A musician, born at Rieti, Perugia, Italy, 18 March, 1657; died at Rome, 1 Feb., 1743, and buried in the church of San Marco, where he had been choirmaster, in the Pitoni family vault. His biography, by his pupil Girolamo Chiti, is in the library of the Corsini palace. At five years he began to study music at Rome. Not yet sixteen, he composed pieces which were sung in the church of the Holy Apostles. At that age he was in charge of the choir at Monte Rotondo; at seventeen at the Cathedral of Assisi. At twenty (1677) he returned to Rome, and was maestro di cappella in many churches; in 1708 he was appointed director of St. John Lateran. In 1719 he became choirmaster of St. Peter's, and remained in that office for twenty-four years. In the Accademia di S. Cecilia he was one of the four esaminatori dei maestri . Pitoni acquired such a marvellous facility, that for his compositions, which were of great musical value, he could write every part separately, without making a score. The number of his compositions, says Chiti, is infinite. Many of them are written for three and four choirs. He also began a Mass for twelve choirs; but his advanced age did not allow him to finish it. He left a work "Notizie dei maestri di Cappella si di Roma che oltramontani".
The Catholic Encyclopedia is the most comprehensive resource on Catholic teaching, history, and information ever gathered in all of human history. This easy-to-search online version was originally printed in fifteen hardcopy volumes.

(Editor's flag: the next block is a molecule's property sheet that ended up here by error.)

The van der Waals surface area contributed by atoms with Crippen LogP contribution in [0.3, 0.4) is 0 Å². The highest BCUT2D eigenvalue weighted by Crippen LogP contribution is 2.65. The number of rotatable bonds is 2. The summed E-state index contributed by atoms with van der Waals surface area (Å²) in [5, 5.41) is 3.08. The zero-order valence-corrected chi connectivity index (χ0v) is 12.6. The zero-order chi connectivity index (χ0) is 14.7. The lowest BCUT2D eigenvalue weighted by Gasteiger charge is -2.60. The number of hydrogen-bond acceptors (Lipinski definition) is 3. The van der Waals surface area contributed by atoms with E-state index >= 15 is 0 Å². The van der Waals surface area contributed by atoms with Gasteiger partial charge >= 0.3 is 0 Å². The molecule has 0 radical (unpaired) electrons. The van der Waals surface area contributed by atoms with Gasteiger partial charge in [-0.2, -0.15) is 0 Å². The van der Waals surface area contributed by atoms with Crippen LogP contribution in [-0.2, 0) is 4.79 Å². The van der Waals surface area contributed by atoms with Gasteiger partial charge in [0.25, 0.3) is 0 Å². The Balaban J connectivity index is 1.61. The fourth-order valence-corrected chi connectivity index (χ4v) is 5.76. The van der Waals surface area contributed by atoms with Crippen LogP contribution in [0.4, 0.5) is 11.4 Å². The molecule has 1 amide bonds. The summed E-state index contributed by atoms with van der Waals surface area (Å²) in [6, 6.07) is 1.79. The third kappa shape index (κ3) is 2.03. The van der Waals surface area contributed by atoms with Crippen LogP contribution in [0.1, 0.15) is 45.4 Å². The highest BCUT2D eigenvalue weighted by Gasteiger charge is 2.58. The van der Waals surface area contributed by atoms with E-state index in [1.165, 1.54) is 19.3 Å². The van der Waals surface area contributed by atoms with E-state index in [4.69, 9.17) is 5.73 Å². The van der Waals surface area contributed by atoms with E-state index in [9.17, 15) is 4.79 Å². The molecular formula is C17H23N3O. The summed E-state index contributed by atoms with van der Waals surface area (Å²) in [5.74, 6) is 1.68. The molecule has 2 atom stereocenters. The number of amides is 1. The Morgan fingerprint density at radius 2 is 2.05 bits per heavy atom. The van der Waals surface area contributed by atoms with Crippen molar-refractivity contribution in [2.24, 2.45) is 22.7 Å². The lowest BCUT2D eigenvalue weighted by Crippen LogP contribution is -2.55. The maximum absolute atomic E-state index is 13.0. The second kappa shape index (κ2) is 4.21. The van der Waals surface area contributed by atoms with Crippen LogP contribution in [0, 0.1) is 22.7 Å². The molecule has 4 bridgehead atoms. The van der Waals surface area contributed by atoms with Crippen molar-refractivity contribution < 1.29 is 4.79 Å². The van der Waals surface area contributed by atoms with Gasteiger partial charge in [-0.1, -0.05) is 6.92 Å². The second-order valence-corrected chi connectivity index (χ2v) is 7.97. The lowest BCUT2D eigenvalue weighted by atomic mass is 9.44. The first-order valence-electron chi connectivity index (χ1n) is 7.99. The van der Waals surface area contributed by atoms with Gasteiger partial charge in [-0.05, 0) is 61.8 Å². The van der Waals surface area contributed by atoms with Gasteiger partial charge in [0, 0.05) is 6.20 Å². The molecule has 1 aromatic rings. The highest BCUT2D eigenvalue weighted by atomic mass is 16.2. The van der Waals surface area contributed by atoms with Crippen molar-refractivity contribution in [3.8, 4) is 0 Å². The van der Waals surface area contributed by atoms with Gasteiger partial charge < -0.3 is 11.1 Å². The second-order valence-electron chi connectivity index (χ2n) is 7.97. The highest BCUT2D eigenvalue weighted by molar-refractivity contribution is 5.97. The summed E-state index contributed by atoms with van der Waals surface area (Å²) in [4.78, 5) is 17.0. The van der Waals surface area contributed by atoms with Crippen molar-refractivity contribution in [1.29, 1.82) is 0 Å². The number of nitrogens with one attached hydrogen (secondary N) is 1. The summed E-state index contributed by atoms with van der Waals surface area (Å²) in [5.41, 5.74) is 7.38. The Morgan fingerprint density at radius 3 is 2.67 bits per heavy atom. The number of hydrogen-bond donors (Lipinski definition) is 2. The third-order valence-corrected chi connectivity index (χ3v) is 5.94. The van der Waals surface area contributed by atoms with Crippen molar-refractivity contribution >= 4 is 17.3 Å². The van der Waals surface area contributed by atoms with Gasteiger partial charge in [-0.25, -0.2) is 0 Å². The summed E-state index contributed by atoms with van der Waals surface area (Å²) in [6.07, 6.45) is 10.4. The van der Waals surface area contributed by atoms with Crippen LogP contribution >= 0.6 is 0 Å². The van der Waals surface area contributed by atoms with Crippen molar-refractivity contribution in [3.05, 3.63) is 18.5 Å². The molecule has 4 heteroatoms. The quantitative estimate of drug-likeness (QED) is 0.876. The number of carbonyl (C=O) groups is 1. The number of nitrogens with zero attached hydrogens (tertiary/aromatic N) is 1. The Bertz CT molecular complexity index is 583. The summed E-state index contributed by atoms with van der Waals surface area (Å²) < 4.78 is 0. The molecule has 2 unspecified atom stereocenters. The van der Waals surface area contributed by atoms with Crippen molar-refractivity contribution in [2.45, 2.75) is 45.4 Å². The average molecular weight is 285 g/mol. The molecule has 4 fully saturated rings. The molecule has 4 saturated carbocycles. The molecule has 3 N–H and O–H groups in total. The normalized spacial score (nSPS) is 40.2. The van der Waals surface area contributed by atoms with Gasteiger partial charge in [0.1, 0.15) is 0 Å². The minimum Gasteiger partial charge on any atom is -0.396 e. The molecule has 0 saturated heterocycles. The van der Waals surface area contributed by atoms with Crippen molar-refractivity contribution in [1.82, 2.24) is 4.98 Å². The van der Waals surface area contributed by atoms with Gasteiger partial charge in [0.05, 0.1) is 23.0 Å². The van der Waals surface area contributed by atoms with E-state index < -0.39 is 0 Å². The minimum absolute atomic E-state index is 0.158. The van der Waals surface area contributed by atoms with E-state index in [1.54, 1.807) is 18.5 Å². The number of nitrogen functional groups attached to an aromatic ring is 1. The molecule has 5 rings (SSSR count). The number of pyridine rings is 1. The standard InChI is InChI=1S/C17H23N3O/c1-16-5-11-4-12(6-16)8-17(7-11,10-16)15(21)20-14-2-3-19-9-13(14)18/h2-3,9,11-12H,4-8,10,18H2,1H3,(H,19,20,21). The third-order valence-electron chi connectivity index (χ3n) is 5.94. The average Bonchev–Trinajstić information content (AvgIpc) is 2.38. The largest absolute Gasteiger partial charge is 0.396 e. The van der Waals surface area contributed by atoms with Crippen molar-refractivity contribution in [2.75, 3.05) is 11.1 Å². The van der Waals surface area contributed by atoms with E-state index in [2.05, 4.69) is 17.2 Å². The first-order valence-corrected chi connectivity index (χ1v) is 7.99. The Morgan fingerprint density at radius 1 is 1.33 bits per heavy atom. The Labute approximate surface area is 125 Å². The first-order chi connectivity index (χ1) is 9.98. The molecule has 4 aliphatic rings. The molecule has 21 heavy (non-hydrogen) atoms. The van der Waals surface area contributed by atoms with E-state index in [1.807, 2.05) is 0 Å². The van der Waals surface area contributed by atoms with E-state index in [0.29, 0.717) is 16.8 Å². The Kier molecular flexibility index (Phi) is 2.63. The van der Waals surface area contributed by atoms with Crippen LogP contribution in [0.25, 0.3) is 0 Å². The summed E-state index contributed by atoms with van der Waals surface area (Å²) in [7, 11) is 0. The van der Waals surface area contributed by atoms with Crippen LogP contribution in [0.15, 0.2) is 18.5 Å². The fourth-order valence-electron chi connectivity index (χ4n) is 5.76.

Designed to present its readers with the full body of Catholic teaching, the Encyclopedia contains not only precise statements of what the Church has defined, but also an impartial record of different views of acknowledged authority on all disputed questions, national, political or factional. In the determination of the truth the most recent and acknowledged scientific methods are employed, and the results of the latest research in theology, philosophy, history, apologetics, archaeology, and other sciences are given careful consideration.
No one who is interested in human history, past and present, can ignore the Catholic Church, either as an institution which has been the central figure in the civilized world for nearly two thousand years, decisively affecting its destinies, religious, literary, scientific, social and political, or as an existing power whose influence and activity extend to every part of the globe. In the past century the Church has grown both extensively and intensively among English-speaking peoples. Their living interests demand that they should have the means of informing themselves about this vast institution, which, whether they are Catholics or not, affects their fortunes and their destiny.
Copyright © Catholic Encyclopedia. Robert Appleton Company New York, NY. Volume 1: 1907; Volume 2: 1907; Volume 3: 1908; Volume 4: 1908; Volume 5: 1909; Volume 6: 1909; Volume 7: 1910; Volume 8: 1910; Volume 9: 1910; Volume 10: 1911; Volume 11: - 1911; Volume 12: - 1911; Volume 13: - 1912; Volume 14: 1912; Volume 15: 1912
Catholic Online Catholic Encyclopedia Digital version Compiled and Copyright © Catholic Online